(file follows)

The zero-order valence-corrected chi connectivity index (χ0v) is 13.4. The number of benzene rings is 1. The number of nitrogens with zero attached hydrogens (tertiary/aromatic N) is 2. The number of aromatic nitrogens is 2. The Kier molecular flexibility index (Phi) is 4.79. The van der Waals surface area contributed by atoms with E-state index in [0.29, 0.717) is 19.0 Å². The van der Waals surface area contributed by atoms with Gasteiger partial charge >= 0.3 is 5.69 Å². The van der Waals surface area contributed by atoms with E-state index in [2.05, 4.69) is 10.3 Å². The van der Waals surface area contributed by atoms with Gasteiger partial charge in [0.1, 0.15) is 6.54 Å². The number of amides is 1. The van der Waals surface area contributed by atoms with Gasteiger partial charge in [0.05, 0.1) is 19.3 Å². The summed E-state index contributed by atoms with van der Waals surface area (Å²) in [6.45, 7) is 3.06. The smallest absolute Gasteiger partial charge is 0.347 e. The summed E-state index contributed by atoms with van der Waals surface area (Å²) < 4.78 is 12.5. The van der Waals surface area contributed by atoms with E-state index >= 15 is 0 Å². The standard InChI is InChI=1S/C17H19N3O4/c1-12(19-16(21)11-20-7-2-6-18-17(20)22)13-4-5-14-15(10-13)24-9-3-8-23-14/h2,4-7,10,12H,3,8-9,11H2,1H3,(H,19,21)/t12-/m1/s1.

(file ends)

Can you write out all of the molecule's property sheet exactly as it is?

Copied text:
The zero-order valence-corrected chi connectivity index (χ0v) is 13.4. The number of benzene rings is 1. The number of nitrogens with zero attached hydrogens (tertiary/aromatic N) is 2. The number of aromatic nitrogens is 2. The Kier molecular flexibility index (Phi) is 4.79. The van der Waals surface area contributed by atoms with E-state index in [0.29, 0.717) is 19.0 Å². The van der Waals surface area contributed by atoms with Gasteiger partial charge >= 0.3 is 5.69 Å². The van der Waals surface area contributed by atoms with E-state index in [2.05, 4.69) is 10.3 Å². The van der Waals surface area contributed by atoms with Gasteiger partial charge in [0.1, 0.15) is 6.54 Å². The number of amides is 1. The van der Waals surface area contributed by atoms with Gasteiger partial charge in [0.05, 0.1) is 19.3 Å². The summed E-state index contributed by atoms with van der Waals surface area (Å²) in [6.45, 7) is 3.06. The smallest absolute Gasteiger partial charge is 0.347 e. The summed E-state index contributed by atoms with van der Waals surface area (Å²) < 4.78 is 12.5. The van der Waals surface area contributed by atoms with E-state index >= 15 is 0 Å². The standard InChI is InChI=1S/C17H19N3O4/c1-12(19-16(21)11-20-7-2-6-18-17(20)22)13-4-5-14-15(10-13)24-9-3-8-23-14/h2,4-7,10,12H,3,8-9,11H2,1H3,(H,19,21)/t12-/m1/s1.